Again it is important to remember that even if we maintain this pure way of regarding our mind, speech and body while in sexual union, if we consider the bliss of orgasmic release experienced within this context as something spiritual, or as a means for achieving liberation or enlightenment, we incur a root tantric downfall. This occurs whether we purposely cause that orgasmic release or experience it unintentionally. Furthermore, even when we visualize our own and our partner's body in a pure form as a Buddha-figure, it is essential not to lose sight of our conventional existence as a person, or that of our partner. We need to remain always sensitive to our own and our partner's feelings and needs. This is pertinent whether our partner shares our attitude and visualization, or is not involved in tantric practice.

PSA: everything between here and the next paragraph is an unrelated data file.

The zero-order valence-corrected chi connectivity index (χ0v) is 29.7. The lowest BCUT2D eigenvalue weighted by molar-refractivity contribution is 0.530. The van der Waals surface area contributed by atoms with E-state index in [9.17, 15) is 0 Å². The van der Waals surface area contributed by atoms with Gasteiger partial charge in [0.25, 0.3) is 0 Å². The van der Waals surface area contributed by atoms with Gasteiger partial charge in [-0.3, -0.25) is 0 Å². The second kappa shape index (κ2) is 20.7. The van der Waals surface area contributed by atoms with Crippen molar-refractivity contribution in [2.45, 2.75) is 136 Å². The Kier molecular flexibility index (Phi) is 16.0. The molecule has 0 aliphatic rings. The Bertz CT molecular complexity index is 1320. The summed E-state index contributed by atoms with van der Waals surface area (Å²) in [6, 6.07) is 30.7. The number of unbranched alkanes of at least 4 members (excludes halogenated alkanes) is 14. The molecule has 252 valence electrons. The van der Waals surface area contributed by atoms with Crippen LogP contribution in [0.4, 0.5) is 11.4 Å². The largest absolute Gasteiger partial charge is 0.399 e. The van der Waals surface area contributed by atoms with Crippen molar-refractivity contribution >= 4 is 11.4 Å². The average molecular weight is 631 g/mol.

The other secondary tantric vow that causes much confusion is not to stay more than seven days among shravakas. In this context, a shravaka is anyone who trivializes or makes fun of tantra. Staying for a long time among such persons discourages us from our path, especially if they are actively hostile toward our meditation practice. There is no fault, however, if we have no choice about whom we live with. It is therefore crucial in such situations – and when living in any nonsupportive and unsympathetic environment – to keep our tantric practices and beliefs totally private.